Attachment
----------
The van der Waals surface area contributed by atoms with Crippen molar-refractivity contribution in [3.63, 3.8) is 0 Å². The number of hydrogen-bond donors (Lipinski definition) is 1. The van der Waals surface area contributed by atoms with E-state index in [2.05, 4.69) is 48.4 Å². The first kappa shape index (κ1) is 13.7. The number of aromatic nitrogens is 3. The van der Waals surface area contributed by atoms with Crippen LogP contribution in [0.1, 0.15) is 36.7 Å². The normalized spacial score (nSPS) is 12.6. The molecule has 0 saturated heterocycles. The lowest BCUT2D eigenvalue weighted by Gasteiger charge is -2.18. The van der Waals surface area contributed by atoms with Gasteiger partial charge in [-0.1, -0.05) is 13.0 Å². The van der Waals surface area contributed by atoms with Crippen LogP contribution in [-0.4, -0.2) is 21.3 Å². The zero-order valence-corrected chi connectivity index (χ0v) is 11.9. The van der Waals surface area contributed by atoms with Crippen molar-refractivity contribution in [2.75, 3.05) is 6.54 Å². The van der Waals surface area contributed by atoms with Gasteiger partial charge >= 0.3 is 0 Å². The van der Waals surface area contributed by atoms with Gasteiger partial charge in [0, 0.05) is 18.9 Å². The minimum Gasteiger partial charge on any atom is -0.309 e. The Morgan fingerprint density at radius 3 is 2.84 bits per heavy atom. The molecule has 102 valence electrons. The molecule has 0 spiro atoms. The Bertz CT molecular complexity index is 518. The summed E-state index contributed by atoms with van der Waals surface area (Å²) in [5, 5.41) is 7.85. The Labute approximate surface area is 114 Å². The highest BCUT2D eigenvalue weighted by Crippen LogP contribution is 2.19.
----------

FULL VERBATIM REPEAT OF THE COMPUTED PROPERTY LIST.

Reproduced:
The van der Waals surface area contributed by atoms with Crippen molar-refractivity contribution in [3.63, 3.8) is 0 Å². The number of hydrogen-bond donors (Lipinski definition) is 1. The van der Waals surface area contributed by atoms with E-state index in [2.05, 4.69) is 48.4 Å². The first kappa shape index (κ1) is 13.7. The number of aromatic nitrogens is 3. The van der Waals surface area contributed by atoms with Crippen LogP contribution in [0.1, 0.15) is 36.7 Å². The normalized spacial score (nSPS) is 12.6. The molecule has 0 saturated heterocycles. The lowest BCUT2D eigenvalue weighted by Gasteiger charge is -2.18. The van der Waals surface area contributed by atoms with Gasteiger partial charge in [-0.1, -0.05) is 13.0 Å². The van der Waals surface area contributed by atoms with Crippen LogP contribution in [-0.4, -0.2) is 21.3 Å². The zero-order valence-corrected chi connectivity index (χ0v) is 11.9. The van der Waals surface area contributed by atoms with Crippen molar-refractivity contribution in [2.75, 3.05) is 6.54 Å². The van der Waals surface area contributed by atoms with Gasteiger partial charge >= 0.3 is 0 Å². The van der Waals surface area contributed by atoms with Gasteiger partial charge in [0, 0.05) is 18.9 Å². The minimum Gasteiger partial charge on any atom is -0.309 e. The Morgan fingerprint density at radius 3 is 2.84 bits per heavy atom. The molecule has 102 valence electrons. The molecule has 0 spiro atoms. The Bertz CT molecular complexity index is 518. The summed E-state index contributed by atoms with van der Waals surface area (Å²) in [5, 5.41) is 7.85. The Labute approximate surface area is 114 Å². The highest BCUT2D eigenvalue weighted by Crippen LogP contribution is 2.19.